Indigenous peoples of the Americas

The indigenous peoples of the Americas are the pre-Columbian inhabitants of North and South America, their descendants, and other ethnic groups who are identified with those peoples. Indigenous peoples are known in Canada as Aboriginal peoples, and in the United States as Native Americans. They are commonly referred to as Indians, Red Indians, American Indians, or Amerindians, but are also known by their specific tribal and cultural ancestry and citizenship. Kanz┼Ź Umehara considered the Ainu and some Ryukyuans to have "preserved their proto-Mongoloid traits". Proto-Mongoloid features can be found in most Amerindians, and physical features of the "Proto-Mongoloid" are characterized as "a straight-haired type, medium in complexion, jaw protrusion, nose-breadth, and inclining probably to round-headedness". According to the New World migration model, a migration of humans from Eurasia to the Americas took place via Beringia, a land bridge that connected the two continents across what is now the Bering Strait. The most recent point at which this migration could have taken place is about 12,000 years ago, and the earliest period a matter of contention. The early Paleo-Indians spread throughout the Americas, diversifying into many hundreds of culturally distinct nations and tribes. According to the oral histories of many of the indigenous peoples of the Americas, they have been living there since their genesis, described by a wide range of traditional creation accounts.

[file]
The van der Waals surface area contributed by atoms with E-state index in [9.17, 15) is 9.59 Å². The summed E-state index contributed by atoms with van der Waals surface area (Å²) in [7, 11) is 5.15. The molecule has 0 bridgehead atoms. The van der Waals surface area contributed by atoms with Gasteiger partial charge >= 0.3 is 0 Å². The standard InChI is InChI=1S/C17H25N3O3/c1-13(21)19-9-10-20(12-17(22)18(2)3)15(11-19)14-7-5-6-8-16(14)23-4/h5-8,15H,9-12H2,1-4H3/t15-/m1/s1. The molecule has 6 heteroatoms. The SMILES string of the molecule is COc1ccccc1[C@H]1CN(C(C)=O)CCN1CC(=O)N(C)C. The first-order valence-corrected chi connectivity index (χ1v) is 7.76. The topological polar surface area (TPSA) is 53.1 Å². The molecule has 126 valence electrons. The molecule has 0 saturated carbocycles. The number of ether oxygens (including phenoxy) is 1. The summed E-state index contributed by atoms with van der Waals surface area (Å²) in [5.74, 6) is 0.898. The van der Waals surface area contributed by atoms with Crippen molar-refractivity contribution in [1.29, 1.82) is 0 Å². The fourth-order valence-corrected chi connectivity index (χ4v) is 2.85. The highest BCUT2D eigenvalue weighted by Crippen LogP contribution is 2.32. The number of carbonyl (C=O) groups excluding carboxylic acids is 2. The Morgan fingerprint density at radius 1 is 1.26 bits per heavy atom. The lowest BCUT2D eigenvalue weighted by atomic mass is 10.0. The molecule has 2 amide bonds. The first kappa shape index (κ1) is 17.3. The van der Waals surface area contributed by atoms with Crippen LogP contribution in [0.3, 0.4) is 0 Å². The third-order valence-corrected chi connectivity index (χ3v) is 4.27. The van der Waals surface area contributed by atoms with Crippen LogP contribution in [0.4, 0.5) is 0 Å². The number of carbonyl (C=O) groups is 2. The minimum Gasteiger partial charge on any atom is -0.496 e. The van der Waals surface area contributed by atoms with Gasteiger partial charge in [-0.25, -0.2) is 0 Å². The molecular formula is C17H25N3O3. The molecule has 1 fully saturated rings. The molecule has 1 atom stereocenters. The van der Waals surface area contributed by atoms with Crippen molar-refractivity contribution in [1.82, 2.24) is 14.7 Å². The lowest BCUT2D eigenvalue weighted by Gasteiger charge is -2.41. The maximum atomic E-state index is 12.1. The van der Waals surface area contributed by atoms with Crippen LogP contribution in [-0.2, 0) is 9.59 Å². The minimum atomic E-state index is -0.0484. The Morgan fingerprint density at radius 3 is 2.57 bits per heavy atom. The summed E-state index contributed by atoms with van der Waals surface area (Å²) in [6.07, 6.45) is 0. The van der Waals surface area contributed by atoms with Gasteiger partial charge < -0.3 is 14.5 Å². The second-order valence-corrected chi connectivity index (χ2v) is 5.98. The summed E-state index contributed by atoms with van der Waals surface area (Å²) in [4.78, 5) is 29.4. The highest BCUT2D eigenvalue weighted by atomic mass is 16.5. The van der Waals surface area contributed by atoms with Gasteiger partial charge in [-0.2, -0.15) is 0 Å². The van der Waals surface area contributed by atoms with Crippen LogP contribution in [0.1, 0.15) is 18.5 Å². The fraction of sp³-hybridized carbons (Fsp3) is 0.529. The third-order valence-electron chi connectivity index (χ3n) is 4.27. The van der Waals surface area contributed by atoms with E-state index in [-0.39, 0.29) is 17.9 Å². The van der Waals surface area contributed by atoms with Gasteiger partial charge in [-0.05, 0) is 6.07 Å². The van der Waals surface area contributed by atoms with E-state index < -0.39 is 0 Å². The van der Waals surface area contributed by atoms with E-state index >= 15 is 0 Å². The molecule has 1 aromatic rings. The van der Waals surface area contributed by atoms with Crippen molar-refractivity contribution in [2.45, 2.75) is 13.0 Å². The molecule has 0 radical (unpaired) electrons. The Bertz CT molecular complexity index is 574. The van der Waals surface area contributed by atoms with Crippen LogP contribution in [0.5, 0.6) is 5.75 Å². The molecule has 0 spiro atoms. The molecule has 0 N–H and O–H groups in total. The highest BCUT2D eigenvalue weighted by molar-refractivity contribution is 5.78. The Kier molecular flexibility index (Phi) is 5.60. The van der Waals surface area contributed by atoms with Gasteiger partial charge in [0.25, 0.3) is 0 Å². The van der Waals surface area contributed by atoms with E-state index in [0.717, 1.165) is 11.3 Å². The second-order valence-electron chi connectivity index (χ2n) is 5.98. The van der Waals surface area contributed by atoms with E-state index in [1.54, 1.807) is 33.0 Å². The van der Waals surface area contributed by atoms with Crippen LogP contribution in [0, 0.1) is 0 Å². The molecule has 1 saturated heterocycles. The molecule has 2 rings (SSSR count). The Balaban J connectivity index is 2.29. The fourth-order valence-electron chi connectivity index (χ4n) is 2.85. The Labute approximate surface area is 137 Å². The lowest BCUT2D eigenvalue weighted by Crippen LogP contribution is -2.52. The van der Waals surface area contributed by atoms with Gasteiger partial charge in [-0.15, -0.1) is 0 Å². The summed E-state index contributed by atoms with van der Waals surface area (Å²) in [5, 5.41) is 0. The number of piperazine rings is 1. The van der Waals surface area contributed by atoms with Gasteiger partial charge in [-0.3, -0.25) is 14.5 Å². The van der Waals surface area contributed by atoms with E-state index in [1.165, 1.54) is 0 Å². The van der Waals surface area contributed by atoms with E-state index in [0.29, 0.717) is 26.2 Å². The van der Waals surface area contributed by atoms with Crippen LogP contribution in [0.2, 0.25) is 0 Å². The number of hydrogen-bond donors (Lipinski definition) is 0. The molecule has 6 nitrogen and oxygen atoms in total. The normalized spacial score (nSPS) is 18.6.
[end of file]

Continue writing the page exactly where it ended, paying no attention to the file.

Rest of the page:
No comments:

Post a Comment